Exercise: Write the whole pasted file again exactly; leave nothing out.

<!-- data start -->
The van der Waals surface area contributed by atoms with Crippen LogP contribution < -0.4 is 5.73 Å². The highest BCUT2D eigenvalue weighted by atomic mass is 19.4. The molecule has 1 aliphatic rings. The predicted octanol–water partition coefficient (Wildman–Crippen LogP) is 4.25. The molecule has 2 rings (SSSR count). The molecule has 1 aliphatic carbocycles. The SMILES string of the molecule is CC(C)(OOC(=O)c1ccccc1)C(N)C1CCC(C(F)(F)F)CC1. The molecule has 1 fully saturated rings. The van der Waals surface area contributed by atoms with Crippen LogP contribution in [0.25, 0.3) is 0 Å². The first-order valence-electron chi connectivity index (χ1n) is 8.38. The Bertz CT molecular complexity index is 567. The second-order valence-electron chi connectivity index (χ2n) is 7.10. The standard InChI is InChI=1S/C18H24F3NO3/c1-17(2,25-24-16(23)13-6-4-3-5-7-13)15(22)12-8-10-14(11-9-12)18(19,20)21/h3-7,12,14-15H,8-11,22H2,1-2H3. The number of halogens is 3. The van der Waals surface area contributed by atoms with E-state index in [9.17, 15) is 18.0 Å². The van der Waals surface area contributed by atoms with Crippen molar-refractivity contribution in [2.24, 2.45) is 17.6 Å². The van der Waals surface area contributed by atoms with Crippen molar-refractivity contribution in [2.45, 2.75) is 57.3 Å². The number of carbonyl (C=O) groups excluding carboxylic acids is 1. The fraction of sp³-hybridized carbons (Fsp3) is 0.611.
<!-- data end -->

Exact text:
The van der Waals surface area contributed by atoms with Crippen LogP contribution < -0.4 is 5.73 Å². The highest BCUT2D eigenvalue weighted by atomic mass is 19.4. The molecule has 1 aliphatic rings. The predicted octanol–water partition coefficient (Wildman–Crippen LogP) is 4.25. The molecule has 2 rings (SSSR count). The molecule has 1 aliphatic carbocycles. The SMILES string of the molecule is CC(C)(OOC(=O)c1ccccc1)C(N)C1CCC(C(F)(F)F)CC1. The molecule has 1 fully saturated rings. The van der Waals surface area contributed by atoms with Crippen LogP contribution in [0.25, 0.3) is 0 Å². The first-order valence-electron chi connectivity index (χ1n) is 8.38. The Bertz CT molecular complexity index is 567. The second-order valence-electron chi connectivity index (χ2n) is 7.10. The standard InChI is InChI=1S/C18H24F3NO3/c1-17(2,25-24-16(23)13-6-4-3-5-7-13)15(22)12-8-10-14(11-9-12)18(19,20)21/h3-7,12,14-15H,8-11,22H2,1-2H3. The number of halogens is 3. The van der Waals surface area contributed by atoms with E-state index in [9.17, 15) is 18.0 Å². The van der Waals surface area contributed by atoms with Crippen molar-refractivity contribution in [2.24, 2.45) is 17.6 Å². The van der Waals surface area contributed by atoms with Crippen molar-refractivity contribution in [2.45, 2.75) is 57.3 Å². The number of carbonyl (C=O) groups excluding carboxylic acids is 1. The fraction of sp³-hybridized carbons (Fsp3) is 0.611.